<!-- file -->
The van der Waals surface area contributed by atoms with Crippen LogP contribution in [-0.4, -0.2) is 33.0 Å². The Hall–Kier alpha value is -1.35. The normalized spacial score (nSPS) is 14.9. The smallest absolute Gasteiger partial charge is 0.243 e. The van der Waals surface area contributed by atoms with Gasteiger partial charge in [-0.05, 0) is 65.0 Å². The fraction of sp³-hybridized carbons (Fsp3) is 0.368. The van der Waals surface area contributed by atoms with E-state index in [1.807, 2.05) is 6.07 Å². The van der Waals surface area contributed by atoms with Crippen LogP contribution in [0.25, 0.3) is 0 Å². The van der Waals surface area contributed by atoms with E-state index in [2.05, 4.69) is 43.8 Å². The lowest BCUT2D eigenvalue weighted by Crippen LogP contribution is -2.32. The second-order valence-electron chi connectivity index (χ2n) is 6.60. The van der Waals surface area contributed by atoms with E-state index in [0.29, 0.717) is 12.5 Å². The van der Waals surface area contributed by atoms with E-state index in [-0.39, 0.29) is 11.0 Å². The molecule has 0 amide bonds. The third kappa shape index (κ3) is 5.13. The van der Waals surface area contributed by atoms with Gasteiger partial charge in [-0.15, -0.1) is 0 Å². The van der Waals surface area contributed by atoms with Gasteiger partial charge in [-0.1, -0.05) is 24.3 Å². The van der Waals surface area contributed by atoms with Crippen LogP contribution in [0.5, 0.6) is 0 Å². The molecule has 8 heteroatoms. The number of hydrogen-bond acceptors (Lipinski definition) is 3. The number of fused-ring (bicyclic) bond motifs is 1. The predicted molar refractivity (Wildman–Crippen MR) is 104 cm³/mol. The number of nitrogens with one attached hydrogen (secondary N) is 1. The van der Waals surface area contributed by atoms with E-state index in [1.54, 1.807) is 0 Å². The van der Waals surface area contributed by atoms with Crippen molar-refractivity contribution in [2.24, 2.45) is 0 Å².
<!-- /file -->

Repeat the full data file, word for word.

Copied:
The van der Waals surface area contributed by atoms with Crippen LogP contribution in [-0.4, -0.2) is 33.0 Å². The Hall–Kier alpha value is -1.35. The normalized spacial score (nSPS) is 14.9. The smallest absolute Gasteiger partial charge is 0.243 e. The van der Waals surface area contributed by atoms with Gasteiger partial charge in [-0.05, 0) is 65.0 Å². The fraction of sp³-hybridized carbons (Fsp3) is 0.368. The van der Waals surface area contributed by atoms with E-state index in [1.807, 2.05) is 6.07 Å². The van der Waals surface area contributed by atoms with Crippen LogP contribution in [0.25, 0.3) is 0 Å². The van der Waals surface area contributed by atoms with E-state index in [2.05, 4.69) is 43.8 Å². The lowest BCUT2D eigenvalue weighted by Crippen LogP contribution is -2.32. The second-order valence-electron chi connectivity index (χ2n) is 6.60. The van der Waals surface area contributed by atoms with E-state index in [0.29, 0.717) is 12.5 Å². The van der Waals surface area contributed by atoms with E-state index in [-0.39, 0.29) is 11.0 Å². The molecule has 0 amide bonds. The third kappa shape index (κ3) is 5.13. The van der Waals surface area contributed by atoms with Gasteiger partial charge in [-0.15, -0.1) is 0 Å². The van der Waals surface area contributed by atoms with Gasteiger partial charge in [-0.1, -0.05) is 24.3 Å². The van der Waals surface area contributed by atoms with Crippen LogP contribution in [0.5, 0.6) is 0 Å². The molecule has 8 heteroatoms. The number of hydrogen-bond acceptors (Lipinski definition) is 3. The number of fused-ring (bicyclic) bond motifs is 1. The predicted molar refractivity (Wildman–Crippen MR) is 104 cm³/mol. The number of nitrogens with one attached hydrogen (secondary N) is 1. The van der Waals surface area contributed by atoms with E-state index in [1.54, 1.807) is 0 Å². The van der Waals surface area contributed by atoms with Crippen molar-refractivity contribution in [2.24, 2.45) is 0 Å².